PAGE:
[A] [B] [C] [D] E [F] [G] [H] [I] [J] [K] [L] [M] [N-O] [P] [Q] [R] [Sa-Se] [Sf-Sm] [Sn-Sr] [Ss-Sz] [T] [U-V] [W-Z]
Still, E.T. is not the complete dud people make it out to be. It incorporates many elements from the film and it's challenging. Elliott is rendered in about five colors and E.T.'s side profile looks sharp. The six screens (arranged like a cube) are far less impressive. The Washington DC screen consists of a few blocky structures and the forest screen is a green pattern. The remaining screens are dominated by gigantic pits that are hard to avoid falling into! I don't recall E.T. falling into one pit in the film, much less 20!
Your goal is to collect three phone parts, phone home, and meet your ship in the forest. Each screen is divided into zones and a symbol at the top indicates the action you can perform (teleport, call Elliott, eat candy, locate piece, scratch butt, etc.). Navigating the screens is disconcerting. When moving off the top of one, you'd expect to appear on the bottom of the next, but you'll often appear at the top instead. Or you'll walk off the side of a screen only to appear on the bottom of the next.
This makes it all the more aggravating when you enter a screen and immediately fall into a pit. When you're not languishing at the bottom of some God-forsaken hole, you're on the run from an FBI agent who wants to steal your junk and a scientist who wants to haul your wrinkly ass to some institute. A lot of times you'll see these guys just walking in place on the edge of a screen for no apparent reason. I hate how they can suddenly appear on any part of the screen, making them hard to elude. Holding in the fire button lets E.T. scurry away but inevitably you'll run directly into a pit. You can levitate out, but it's very easy to fall right back in.
The game does offer a surprise or two, like the dead flower that springs to life when you touch it. And it is satisfying to get E.T. safely home because there's a special ending screen. In the "bad" ending, Elliott has apparently buried ET alive in his backyard! So sad! E.T. is not as much bad as it is disappointing, and to say it tarnished Atari's reputation would be an understatement. Atari actually included an extra piece of paper offering hints, but it might as well have been a written apology! © Copyright 2014 The Video Game Critic.
This fascinating fixing E.T. web page describes the project in lurid detail. It's a heck of a lot of fun to read, and actually documents the specific code changes. The author tightened up the collision detection, fixed some colors, and adjusted the difficulty. Would this effort finally earn the old game some respect? I love the passion (and programming prowess) but I'm afraid these fixes do not enhance the gameplay. In fact, they seem to make the real problems all the more glaring!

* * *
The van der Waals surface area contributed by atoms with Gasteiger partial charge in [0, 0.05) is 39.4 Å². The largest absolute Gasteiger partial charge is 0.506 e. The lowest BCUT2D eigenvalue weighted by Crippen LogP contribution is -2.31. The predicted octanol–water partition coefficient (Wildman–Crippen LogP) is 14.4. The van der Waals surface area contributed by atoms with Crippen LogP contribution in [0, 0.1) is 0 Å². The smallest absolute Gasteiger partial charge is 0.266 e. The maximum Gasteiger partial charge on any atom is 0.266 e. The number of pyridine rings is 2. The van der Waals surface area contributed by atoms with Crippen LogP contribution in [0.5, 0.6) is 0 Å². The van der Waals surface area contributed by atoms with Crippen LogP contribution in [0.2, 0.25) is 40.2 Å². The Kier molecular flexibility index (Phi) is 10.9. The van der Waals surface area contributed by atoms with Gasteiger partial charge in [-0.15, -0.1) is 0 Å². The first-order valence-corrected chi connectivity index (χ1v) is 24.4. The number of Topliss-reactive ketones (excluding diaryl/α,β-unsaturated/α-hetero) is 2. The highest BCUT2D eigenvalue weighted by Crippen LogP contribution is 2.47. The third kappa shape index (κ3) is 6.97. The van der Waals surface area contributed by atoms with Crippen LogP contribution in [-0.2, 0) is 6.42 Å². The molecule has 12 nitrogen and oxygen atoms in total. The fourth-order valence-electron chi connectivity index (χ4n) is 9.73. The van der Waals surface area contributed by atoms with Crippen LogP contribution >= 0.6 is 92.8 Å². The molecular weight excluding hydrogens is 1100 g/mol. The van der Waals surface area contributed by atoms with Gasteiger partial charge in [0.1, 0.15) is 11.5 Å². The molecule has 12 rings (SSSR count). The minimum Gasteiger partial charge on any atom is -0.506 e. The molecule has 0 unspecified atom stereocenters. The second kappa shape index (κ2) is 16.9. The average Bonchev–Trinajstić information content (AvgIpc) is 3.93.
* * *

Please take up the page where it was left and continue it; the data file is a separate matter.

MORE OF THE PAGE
Collision detection around the pits is better, but levitating out of them is still a pain in the ass! If you're a novice player, the process can be downright exasperating! Navigating the screens is another headache. You never end up where you would logically expect when entering a new screen. Would this be so hard to fix? And I really hate the relentless frequency in which the agent and scientist pursue you. Changing E.T. from green to yellow isn't much of an improvement since he's brown in the movie. The project was a noble effort, but most people wouldn't notice the changes had they not read the web page first. © Copyright 2014 The Video Game Critic.
So... what am I supposed to be doing exactly? The gameplay is hard to comprehend, and ironically enough the instructions only add to the confusion. Colored boxes along the bottom of the screen are supposed to represent your ship and the earth's energy level, but it's not clear what is what. Considering the manual contains pictures with arrows, this oversight is hard to forgive.
Then there's the concept of regaining energy by destroying a "Trillian base". But according to the literature, in order to get a base to appear you need to keep a "returning ship" (conveniently "not shown" in manual) "in view" for five seconds. All I can say is, what's being described on those pages does not match what I'm seeing on my screen. I don't even know what the base looks like. And why do enemy ships tend to vanish for no apparent reason?